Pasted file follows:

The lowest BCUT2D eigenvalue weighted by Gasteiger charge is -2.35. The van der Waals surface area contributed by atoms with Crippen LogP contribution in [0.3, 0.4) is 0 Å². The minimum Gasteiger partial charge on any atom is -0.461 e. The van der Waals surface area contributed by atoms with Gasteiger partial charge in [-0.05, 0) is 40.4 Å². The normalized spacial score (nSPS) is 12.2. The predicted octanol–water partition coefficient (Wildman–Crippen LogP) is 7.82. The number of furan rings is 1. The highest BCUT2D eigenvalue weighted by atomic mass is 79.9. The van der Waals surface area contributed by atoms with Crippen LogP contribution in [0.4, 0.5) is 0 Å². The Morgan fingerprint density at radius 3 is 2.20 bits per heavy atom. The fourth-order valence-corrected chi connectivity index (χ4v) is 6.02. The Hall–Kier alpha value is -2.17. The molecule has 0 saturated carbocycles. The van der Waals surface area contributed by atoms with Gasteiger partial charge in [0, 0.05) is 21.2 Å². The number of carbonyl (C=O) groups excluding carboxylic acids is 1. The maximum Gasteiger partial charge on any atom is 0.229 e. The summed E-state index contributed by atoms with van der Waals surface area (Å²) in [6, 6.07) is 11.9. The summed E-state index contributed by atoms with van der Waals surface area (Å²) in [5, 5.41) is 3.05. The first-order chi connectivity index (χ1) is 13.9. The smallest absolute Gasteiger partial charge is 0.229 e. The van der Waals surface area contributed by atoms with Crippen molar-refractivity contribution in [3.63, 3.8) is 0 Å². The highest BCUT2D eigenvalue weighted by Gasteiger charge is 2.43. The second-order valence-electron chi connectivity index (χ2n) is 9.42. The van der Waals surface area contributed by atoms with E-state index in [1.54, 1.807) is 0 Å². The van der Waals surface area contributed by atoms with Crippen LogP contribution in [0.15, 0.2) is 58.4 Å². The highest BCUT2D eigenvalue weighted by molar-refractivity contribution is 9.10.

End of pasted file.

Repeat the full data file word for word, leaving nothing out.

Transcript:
The lowest BCUT2D eigenvalue weighted by Gasteiger charge is -2.35. The van der Waals surface area contributed by atoms with Crippen LogP contribution in [0.3, 0.4) is 0 Å². The minimum Gasteiger partial charge on any atom is -0.461 e. The van der Waals surface area contributed by atoms with Gasteiger partial charge in [-0.05, 0) is 40.4 Å². The normalized spacial score (nSPS) is 12.2. The predicted octanol–water partition coefficient (Wildman–Crippen LogP) is 7.82. The number of furan rings is 1. The highest BCUT2D eigenvalue weighted by atomic mass is 79.9. The van der Waals surface area contributed by atoms with Crippen LogP contribution in [0.4, 0.5) is 0 Å². The Morgan fingerprint density at radius 3 is 2.20 bits per heavy atom. The fourth-order valence-corrected chi connectivity index (χ4v) is 6.02. The Hall–Kier alpha value is -2.17. The molecule has 0 saturated carbocycles. The van der Waals surface area contributed by atoms with Gasteiger partial charge in [0, 0.05) is 21.2 Å². The number of carbonyl (C=O) groups excluding carboxylic acids is 1. The maximum Gasteiger partial charge on any atom is 0.229 e. The summed E-state index contributed by atoms with van der Waals surface area (Å²) in [6, 6.07) is 11.9. The summed E-state index contributed by atoms with van der Waals surface area (Å²) in [5, 5.41) is 3.05. The first-order chi connectivity index (χ1) is 13.9. The smallest absolute Gasteiger partial charge is 0.229 e. The van der Waals surface area contributed by atoms with Crippen molar-refractivity contribution in [3.63, 3.8) is 0 Å². The highest BCUT2D eigenvalue weighted by Gasteiger charge is 2.43. The second-order valence-electron chi connectivity index (χ2n) is 9.42. The van der Waals surface area contributed by atoms with E-state index in [1.54, 1.807) is 0 Å². The van der Waals surface area contributed by atoms with Crippen LogP contribution in [0.15, 0.2) is 58.4 Å². The highest BCUT2D eigenvalue weighted by molar-refractivity contribution is 9.10.